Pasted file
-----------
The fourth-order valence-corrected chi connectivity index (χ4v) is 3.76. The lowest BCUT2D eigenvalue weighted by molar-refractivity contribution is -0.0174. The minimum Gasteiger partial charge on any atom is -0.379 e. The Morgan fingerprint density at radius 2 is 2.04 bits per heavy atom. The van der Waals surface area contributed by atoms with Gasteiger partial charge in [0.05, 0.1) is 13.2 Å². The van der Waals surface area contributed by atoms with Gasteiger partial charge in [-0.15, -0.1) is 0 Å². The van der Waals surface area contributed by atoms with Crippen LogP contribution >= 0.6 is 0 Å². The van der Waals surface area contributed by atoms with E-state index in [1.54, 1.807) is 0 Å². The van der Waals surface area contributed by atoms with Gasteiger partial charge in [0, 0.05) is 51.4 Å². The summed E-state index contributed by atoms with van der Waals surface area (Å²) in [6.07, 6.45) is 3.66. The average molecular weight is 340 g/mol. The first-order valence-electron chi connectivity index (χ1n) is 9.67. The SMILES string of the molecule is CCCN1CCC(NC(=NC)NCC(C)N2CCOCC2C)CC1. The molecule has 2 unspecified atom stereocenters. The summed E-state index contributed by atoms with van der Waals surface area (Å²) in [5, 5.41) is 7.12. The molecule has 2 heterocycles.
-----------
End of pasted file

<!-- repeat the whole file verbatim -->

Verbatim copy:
The fourth-order valence-corrected chi connectivity index (χ4v) is 3.76. The lowest BCUT2D eigenvalue weighted by molar-refractivity contribution is -0.0174. The minimum Gasteiger partial charge on any atom is -0.379 e. The Morgan fingerprint density at radius 2 is 2.04 bits per heavy atom. The van der Waals surface area contributed by atoms with Gasteiger partial charge in [0.05, 0.1) is 13.2 Å². The van der Waals surface area contributed by atoms with Gasteiger partial charge in [-0.15, -0.1) is 0 Å². The van der Waals surface area contributed by atoms with Crippen LogP contribution >= 0.6 is 0 Å². The van der Waals surface area contributed by atoms with E-state index in [1.54, 1.807) is 0 Å². The van der Waals surface area contributed by atoms with Gasteiger partial charge in [0, 0.05) is 51.4 Å². The summed E-state index contributed by atoms with van der Waals surface area (Å²) in [6.07, 6.45) is 3.66. The average molecular weight is 340 g/mol. The first-order valence-electron chi connectivity index (χ1n) is 9.67. The SMILES string of the molecule is CCCN1CCC(NC(=NC)NCC(C)N2CCOCC2C)CC1. The molecule has 2 unspecified atom stereocenters. The summed E-state index contributed by atoms with van der Waals surface area (Å²) in [5, 5.41) is 7.12. The molecule has 2 heterocycles.